It is a truth, universally acknowledged, that when a crowd launches into a Mexican wave in the first 10 minutes of a game, the contest is not an enthralling one.
Mexican waves are the footballing equivalent of loudly rustling popcorn packets in a cinema and, should there ever be a film made about this game, as there has been about the 1990 semi-final between England and West Germany, it would go straight to DVD.
The result ensured that Raymond Domenech's three tournaments as France manager have each begun with a goalless draw. Naturally, he and his players preferred to focus on the 2006 campaign that rolled all the way to the final in Berlin rather than the fiasco of Euro 2008 that started with a stalemate against Romania and did not improve.
The French have a saying: "Les absents ont toujours tort" – the absent are always wrong – and the South African cameras flitted frequently to Thierry Henry, who began on the bench and Florent Malouda, whom most would have expected to start.
They were each given a quarter of an hour by Domenech against a Uruguay side that was to be reduced to 10 men. In his pre-match press conference, their manager, Oscar Tabarez, interrupted a question about Uruguay's reputation for thuggery by pointing out that in a pre-tournament friendly with Switzerland, the Swiss had picked up five bookings to nil.
Once the proceedings were properly under way, however, Uruguay reverted to type. With a little over 10 minutes remaining, Nicolas Lodeiro was dismissed for a second bookable offence. Since he had only been on the pitch for 18 minutes, this was quite an achievement. In Montevideo they admire footballers with garra, or grit, a quality Diego Forlan possesses in abundance but too often in major tournaments it has been used as a cover for some wild tackles.
Forlan was voted the man of this match, not an honour he would set alongside his Europa League medal with Atletico Madrid, but too often he was left isolated by his midfield, although after the interval he appeared to be the most dangerous player in two toothless sides.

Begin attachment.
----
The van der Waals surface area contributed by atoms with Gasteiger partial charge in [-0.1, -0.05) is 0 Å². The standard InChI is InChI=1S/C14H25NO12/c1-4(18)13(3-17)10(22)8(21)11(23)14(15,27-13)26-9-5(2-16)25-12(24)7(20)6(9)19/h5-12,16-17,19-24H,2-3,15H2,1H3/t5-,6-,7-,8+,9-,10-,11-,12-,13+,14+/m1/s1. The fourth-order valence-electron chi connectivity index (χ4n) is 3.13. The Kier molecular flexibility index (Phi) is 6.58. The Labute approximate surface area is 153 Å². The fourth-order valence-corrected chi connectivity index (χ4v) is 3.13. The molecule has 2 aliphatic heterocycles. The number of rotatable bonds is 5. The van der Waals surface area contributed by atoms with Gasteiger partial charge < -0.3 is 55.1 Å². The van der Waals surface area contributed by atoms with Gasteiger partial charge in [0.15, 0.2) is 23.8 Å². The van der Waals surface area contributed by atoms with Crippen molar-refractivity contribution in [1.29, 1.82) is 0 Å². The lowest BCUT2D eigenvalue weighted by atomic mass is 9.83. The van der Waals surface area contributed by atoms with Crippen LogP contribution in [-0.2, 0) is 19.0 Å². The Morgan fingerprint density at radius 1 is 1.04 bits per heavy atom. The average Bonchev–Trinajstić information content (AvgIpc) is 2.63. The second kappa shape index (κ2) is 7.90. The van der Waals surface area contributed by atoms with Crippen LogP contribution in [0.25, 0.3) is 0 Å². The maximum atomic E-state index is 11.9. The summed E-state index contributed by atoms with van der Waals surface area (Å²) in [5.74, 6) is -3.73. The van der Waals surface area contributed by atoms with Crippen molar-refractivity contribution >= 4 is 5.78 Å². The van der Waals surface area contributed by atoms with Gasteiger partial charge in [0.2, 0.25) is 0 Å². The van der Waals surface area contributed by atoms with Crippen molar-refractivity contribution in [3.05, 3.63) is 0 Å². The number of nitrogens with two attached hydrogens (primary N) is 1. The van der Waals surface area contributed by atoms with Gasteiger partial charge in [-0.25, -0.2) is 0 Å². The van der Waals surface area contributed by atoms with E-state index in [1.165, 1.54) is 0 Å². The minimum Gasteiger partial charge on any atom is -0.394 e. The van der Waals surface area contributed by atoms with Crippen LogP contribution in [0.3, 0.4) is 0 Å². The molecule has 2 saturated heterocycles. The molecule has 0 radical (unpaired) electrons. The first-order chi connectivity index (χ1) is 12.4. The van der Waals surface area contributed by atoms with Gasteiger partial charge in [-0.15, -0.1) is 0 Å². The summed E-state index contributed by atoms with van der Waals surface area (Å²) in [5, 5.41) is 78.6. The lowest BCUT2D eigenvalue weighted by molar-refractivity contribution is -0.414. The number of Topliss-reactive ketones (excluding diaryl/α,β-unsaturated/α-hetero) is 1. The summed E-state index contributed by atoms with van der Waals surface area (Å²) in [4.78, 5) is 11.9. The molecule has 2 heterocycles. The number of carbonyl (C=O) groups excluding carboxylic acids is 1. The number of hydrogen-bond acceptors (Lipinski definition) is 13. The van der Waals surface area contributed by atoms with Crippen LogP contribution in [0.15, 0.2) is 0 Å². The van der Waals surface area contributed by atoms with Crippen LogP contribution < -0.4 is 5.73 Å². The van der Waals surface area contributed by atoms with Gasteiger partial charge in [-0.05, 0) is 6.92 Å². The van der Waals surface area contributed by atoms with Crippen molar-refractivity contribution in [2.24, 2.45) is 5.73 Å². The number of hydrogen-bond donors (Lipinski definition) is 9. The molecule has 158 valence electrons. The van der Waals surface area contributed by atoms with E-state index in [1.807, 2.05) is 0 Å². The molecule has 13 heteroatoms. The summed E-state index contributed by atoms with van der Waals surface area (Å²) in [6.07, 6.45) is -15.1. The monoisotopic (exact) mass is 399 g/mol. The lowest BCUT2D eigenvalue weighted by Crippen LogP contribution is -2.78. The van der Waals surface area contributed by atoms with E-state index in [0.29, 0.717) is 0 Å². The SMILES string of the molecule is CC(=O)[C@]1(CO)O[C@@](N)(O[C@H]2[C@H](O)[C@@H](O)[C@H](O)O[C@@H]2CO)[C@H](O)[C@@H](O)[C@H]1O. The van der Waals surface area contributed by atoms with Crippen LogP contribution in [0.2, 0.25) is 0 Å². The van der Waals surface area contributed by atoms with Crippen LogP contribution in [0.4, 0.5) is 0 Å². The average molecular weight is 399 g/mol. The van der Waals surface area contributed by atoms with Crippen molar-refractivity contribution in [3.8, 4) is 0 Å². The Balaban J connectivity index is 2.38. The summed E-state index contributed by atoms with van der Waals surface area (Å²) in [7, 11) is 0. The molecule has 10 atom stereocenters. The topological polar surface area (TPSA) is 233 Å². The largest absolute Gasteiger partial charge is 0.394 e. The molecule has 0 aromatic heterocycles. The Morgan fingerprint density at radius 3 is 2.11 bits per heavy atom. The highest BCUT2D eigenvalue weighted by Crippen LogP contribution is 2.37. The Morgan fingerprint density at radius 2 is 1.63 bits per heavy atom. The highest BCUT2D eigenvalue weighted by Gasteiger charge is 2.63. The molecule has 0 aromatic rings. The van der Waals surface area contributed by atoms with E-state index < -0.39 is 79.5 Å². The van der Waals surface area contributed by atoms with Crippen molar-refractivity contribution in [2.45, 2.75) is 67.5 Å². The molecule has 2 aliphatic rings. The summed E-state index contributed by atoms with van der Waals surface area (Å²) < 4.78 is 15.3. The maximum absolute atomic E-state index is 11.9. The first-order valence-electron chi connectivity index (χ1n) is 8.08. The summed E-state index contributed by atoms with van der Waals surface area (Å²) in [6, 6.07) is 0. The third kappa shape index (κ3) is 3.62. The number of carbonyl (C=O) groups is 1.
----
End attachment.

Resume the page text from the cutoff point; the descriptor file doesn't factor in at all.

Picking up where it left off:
Domenech accused the South Americans of continually trying to provoke his players. However, since reaching the semi-finals in 1970, Uruguay have played 15 World Cup matches and managed one victory, and this was a statistic that seldom looked as if it would be improved upon even with a full set of players. However, when Bacary Sagna replied to a question of "what did France lack?" with the words "a goal", it was a ludicrous over-simplification. France lacked much, much more than that.
High up in the stands at Green Point, which when seen from Cape Town's waterfront looks like a giant Victorian bath shrouded in white muslin, Sagna's club manager, Arsène Wenger, stood, hands in his pockets, surveying the scene. His presence at France internationals must be like the Scotland manager glancing up and seeing Sir Alex Ferguson at Hampden Park. Would he have started with Henry or taken Karim Benzema to South Africa rather than Djibril Cissé?
Out in the cheaper seats those French fans who had come to the Cape enticed by the prospect of football and rugby internationals on successive days, unfurled a banner urging Zinedine Zidane to come back. There is a line in Simon and Garfunkel's Mrs Robinson about a nation turning its "lonely eyes" to a now-departed Joe DiMaggio, and the country whose football has stuttered from crisis to crisis since Zidane took his leave of the international game with a head-butt in a World Cup final must look at the great midfielder in the same way.
There were other banners around Green Point; Irish flags. One said "Henry: Le Cheat". They will always have Paris and the scar of injustice whenever Henry's handball is recalled, and they had come to the Cape to see France humbled. A quarter of an hour into the game, they were asked to take the banner down and threatened with a night in the cells if they did not.
Wenger at least saw a commanding display from Abou Diaby, who seized control of central midfield early on and rarely threatened to let it go. By the end of the first half, Uruguay's badly overstretched right-back Mauricio Victorino was resorting to crude body checks to halt the Arsenal player's progress.
We were not to know it but by the 10th minute France's best chance had come and gone in the shape of a low cross from Franck Ribéry that Sidney Govou just failed to slide in. He missed by inches but his team are miles away.
Uruguay (4-4-2): Muslera; Lugano, Godin, Victorino; A Perreira, Perez (Eguren, 87), Arevalo, M Pereira, Gonzalez (Lodeiro, 64); Suarez (Abreu, 73), Forlan.
France (4-1-4-1): Lloris; Sagna, Gallas, Abidal, Evra; Toulalan; Govou (Gignac, 85), Gourcuff (Malouda, 75), Diaby, Ribéry; Anelka (Henry, 71).
Referee: Y Nishimura (Japan).
Man of the match: Diaby.